BY IAN PATTISON
This is an expanded version of a column that appeared in the print edition June 25.
Next Friday is Canada Day and despite what some think it’s still every bit the day to be proud of who and what we are.
Who we are is a population of 38 million people rich in history and diversity. What we are is one of the freest countries on Earth, where anyone is at liberty to do just about anything short of hurting other people in some way.
That much leeway in society can easily be abused, and was abused last winter when the so-called “freedom convoy” occupied our capital for a month, fanning waves of discontent rooted in mistrust of authority.
The lasting visual is of marchers and truck drivers hoisting the Canadian flag to ostensibly protest Covid pandemic mandates but actually seek to sow dissension and ultimately overthrow the government.
Since then, anytime anyone sees a Canadian flag anywhere, but especially on a vehicle, it raises the question: Is this some proud Canadian or is it someone who thinks this country is hell-bound and needs force to change direction?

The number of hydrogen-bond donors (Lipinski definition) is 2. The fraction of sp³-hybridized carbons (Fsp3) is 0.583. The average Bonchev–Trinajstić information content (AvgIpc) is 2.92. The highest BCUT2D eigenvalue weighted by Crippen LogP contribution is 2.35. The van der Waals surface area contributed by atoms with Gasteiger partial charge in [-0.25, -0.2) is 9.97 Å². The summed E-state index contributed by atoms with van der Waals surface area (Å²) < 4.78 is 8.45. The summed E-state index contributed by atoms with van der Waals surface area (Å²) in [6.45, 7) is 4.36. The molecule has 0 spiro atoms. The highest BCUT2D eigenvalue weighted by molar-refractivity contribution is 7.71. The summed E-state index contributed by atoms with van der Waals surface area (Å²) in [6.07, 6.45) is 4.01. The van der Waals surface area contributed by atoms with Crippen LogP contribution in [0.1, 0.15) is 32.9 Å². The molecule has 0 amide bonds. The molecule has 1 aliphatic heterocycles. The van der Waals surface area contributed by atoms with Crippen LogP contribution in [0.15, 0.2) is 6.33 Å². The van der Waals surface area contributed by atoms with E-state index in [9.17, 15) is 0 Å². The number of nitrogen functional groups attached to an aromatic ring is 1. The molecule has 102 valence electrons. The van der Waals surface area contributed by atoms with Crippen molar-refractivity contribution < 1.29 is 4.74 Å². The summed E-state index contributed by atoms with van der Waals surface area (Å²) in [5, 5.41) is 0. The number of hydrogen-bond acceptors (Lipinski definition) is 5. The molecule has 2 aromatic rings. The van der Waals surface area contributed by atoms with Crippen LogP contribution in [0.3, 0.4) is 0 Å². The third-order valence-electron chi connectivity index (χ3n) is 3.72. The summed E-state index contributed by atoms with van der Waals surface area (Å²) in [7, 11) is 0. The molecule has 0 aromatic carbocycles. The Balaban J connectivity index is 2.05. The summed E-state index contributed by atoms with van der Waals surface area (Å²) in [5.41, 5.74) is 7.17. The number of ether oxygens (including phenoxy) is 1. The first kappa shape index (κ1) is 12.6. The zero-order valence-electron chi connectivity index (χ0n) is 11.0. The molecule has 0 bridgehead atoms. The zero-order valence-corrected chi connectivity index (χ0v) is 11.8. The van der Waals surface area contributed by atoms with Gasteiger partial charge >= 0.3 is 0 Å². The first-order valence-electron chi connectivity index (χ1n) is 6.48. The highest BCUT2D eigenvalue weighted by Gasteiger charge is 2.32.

Canada Day is coming and a small minority of extremists has stolen our flag. We need to take it back.
It really is up to us, the majority, because there are no laws against disrespecting, defacing or even destroying the Maple Leaf. There are only government rules on etiquette stating that the Canadian flag “should not be subjected to indignity.”
With no corresponding legislation to enforce those rules, rabble rousers protected under the Charter of Rights and Freedoms are free to misappropriate the flag. And the same gang who abused the flag in protest over the winter is headed back to Ottawa for Canada Day.